A changing development stage shows a change in the driving forces and structure, which might expose some contradictions or risks. Many economies have gone wrong or got stuck in this situation as the problems or challenges piled up. So it is remarkable that China maintained stable economic growth, moved forward in structural adjustment and quality, and saved the overall situation. This has again demonstrated the unique advantage of our system.

We emphasize the importance of development but it is not all about growth, since it also implies an improved economy, structural adjustments, and a changed development model, which are more important than growth. Still, slower economic growth does not mean less effort or no effort at all. Quite the contrary, a greater effort is needed to adjust our economic structure and development model. If you want to adapt to slower growth, the important thing is to establish a different structure with different driving forces. So, those aspects deserve attention. Looking forward, the socialist market economy will not mature unless it has its growing pains.

Quality-oriented development

The idea of improving development quality was proposed years ago but has not really been implemented. One important reason for this is that some problems were ignored amid rapid economic growth. Now that growth has slowed, we should focus on the quality of development. Otherwise, it will be even slower. In this, we must make it clear that development needs to be quality-oriented in the new situation. This is in fact an outlook on development in the new situation. We stress scientific development so we need to follow the laws of development. As we enter a new stage of slowing growth, we need to focus on quality of development in our planning and in our practical work.

It is true that we still need a relatively rapid growth rate at this new stage, but overemphasis on speed is meaningless. We used to see speed as the sole goal of growth and this distorted the relation between speed and quality. In the new situation economic growth is more dependent on increased productivity and it will be hard to have relatively rapid growth if we don't improve the quality of development. If we don't focus on quality, we'll fail to see a decent growth rate. Only if we make quality a priority can we get a correct understanding of the relations among different things involved in economic growth and realize our sustainable development potential. We need to carefully consider practical indicators that reflect the quality of growth in the new stage, and, based on these indicators set reasonable goals of growth, with a growth rate that meets quality development demands, deemed the appropriate rate.

A growth rate that is either too high or too low will have a negative effect on quality-oriented development. If it's too high, it will aggravate some already serious financial risks and overcapacity in some areas, and, if it's too low, it will lead to lower corporate profits and government revenues and affect employment. Nonetheless, it is not all that easy to propose a growth rate that matches quality-oriented development. In some instances, stimuli would be essential if there were signs of a rapid fall in growth, but it has to be made clear that, in spite of the immediate results, a stimulus cannot solve long-term structural problems. And, in any case, stimulus policies during a development change are merely designed to prevent the economy from deviating too far from its track and not for pushing it back onto the high-speed growth track.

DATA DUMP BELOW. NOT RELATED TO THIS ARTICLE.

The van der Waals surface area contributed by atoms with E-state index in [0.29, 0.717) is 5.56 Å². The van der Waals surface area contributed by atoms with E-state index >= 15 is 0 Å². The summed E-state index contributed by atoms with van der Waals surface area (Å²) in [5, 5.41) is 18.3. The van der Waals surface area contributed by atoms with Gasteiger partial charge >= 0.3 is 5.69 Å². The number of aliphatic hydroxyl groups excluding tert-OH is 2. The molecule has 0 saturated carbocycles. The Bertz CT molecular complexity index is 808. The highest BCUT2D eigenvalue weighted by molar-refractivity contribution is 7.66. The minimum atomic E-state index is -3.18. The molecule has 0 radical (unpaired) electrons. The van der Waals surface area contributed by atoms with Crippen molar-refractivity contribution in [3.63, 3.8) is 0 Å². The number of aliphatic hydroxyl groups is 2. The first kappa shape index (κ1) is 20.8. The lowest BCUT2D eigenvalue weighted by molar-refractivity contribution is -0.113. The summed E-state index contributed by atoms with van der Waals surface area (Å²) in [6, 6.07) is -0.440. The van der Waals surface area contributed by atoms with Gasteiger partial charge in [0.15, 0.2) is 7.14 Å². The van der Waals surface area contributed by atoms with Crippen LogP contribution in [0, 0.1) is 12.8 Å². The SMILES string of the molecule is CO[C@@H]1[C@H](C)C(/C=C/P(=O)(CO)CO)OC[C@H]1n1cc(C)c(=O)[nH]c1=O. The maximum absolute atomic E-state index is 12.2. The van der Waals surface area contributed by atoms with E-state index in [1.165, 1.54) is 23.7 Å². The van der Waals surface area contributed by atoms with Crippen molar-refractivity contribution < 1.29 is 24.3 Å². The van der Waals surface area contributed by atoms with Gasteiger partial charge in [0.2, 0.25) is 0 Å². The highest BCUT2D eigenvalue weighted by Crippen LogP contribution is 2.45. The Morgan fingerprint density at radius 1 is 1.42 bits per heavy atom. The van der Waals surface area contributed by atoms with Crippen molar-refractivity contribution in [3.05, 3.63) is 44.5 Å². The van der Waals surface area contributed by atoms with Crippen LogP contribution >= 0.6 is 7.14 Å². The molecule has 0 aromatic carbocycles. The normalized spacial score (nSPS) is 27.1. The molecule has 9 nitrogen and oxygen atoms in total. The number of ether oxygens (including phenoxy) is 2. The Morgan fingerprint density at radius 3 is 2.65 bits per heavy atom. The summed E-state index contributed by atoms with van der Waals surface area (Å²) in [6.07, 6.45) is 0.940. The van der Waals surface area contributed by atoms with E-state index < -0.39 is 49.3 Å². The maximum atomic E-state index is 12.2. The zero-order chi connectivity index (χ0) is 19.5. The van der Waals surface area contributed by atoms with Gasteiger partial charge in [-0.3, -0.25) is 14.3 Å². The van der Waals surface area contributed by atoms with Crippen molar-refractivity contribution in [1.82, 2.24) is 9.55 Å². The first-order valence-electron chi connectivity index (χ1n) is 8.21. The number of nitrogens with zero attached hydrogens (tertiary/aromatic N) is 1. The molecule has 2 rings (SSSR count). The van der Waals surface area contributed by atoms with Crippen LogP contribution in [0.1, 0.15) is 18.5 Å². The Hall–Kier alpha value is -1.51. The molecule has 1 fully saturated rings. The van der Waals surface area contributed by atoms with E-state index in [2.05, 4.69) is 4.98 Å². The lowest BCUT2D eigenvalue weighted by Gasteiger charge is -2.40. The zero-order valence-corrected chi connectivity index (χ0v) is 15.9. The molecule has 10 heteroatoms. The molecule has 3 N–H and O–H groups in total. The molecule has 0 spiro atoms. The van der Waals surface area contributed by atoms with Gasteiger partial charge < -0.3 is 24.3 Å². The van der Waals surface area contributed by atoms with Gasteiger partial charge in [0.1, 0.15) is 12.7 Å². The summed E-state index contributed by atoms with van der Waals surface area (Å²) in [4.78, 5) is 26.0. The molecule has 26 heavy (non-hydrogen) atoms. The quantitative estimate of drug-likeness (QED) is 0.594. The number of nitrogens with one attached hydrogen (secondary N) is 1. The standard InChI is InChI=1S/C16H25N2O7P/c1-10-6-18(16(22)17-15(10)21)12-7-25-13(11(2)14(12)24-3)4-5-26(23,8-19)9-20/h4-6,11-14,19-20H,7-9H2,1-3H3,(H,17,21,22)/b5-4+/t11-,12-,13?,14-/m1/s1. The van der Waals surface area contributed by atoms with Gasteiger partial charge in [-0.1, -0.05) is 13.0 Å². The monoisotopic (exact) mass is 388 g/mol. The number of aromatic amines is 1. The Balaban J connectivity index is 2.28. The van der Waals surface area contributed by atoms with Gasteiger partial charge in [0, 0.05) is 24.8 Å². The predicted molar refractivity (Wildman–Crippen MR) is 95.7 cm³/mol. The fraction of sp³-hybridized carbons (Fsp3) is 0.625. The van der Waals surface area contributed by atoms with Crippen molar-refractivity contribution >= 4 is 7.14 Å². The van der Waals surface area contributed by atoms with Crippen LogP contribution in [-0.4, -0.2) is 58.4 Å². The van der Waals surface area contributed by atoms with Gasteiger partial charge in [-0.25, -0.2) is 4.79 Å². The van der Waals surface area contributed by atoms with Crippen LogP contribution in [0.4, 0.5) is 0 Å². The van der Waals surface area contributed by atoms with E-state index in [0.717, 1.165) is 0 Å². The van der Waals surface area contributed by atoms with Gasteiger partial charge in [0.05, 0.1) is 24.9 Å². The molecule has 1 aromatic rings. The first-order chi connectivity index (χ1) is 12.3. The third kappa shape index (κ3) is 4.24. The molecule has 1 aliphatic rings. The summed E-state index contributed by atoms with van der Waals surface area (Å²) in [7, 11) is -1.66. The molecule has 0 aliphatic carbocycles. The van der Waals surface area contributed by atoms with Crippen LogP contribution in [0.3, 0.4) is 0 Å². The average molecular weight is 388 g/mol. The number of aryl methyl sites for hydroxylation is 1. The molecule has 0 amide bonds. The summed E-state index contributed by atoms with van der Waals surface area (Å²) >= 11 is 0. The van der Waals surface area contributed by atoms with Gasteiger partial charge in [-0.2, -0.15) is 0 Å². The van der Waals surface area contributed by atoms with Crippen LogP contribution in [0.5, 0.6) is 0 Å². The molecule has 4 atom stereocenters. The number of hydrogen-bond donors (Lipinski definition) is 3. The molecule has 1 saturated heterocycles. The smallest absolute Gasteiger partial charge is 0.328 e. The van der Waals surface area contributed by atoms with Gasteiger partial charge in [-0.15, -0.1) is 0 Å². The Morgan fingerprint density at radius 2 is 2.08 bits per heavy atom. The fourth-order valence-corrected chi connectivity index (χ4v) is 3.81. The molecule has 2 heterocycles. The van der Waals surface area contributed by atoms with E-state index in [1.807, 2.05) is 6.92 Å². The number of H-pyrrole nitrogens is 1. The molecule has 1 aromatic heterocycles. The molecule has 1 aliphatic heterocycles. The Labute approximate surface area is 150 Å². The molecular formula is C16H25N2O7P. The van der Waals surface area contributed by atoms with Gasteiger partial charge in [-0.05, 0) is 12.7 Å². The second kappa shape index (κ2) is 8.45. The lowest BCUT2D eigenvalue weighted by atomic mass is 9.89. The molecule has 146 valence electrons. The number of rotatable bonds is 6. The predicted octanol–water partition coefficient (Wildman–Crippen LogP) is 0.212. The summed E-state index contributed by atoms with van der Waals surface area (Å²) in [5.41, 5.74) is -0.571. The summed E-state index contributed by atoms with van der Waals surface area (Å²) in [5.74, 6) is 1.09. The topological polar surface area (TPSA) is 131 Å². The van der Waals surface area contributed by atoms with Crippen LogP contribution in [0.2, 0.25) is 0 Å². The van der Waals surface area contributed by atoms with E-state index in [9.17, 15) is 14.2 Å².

Priority must go to prevent financial risks in quality-oriented development because rapid economic growth only concealed such risks or postponed their emergence. As our economy enters a new stage, risks might appear in local financing, shadow banking, property development and industries with excessive production capacity. When we say that growth should fit quality-oriented development, we want to ensure that such risks are under control. Many economies suffered financial crises after a rather long period of rapid growth and it took them many years to bring the economy back to normal. So we must give priority to prevent financial risks. As long as major risks with wide influences do not emerge, our efforts will be worthwhile, even if we fall short on some short-term goals. And, if we succeed, we will provide valuable experience for modern economic development.

In the final analysis, quality-oriented development depends on increasing reforms comprehensively. Some say that China has rapid growth potential and that institutional barriers could be stifling that potential and that China could regain high-speed economic growth if it carried out the proper institutional reforms. In fact, the relationship between reforms and economic growth is a complicated one, for example, relaxing market controls could unleash growth potential, while a corruption reforms could curb extravagant expenditures, at least in a short term. But one thing that reforms in both fields have in common is improved efficiency. Easier market entry can attract money but more important, it can help improve investment efficiency. Similarly, funds saved from halting extravagant expenditures can be used to alleviate poverty improve livelihoods and promote social and economic progress. So, we can say for certain that, quality-oriented development should be an important indicator of effectiveness. And, it is only by promoting reforms in key fields and laying a sound foundation for quality-oriented development that can China see relatively rapid economic growth and open a new chapter in healthy, stable, sustainable development.

The author is Liu Shijin, vice-minister and research fellow at the Development Research Center of the State Council (DRC).

The article appeared on Page 7 of the Dec 9 issue of People's Daily.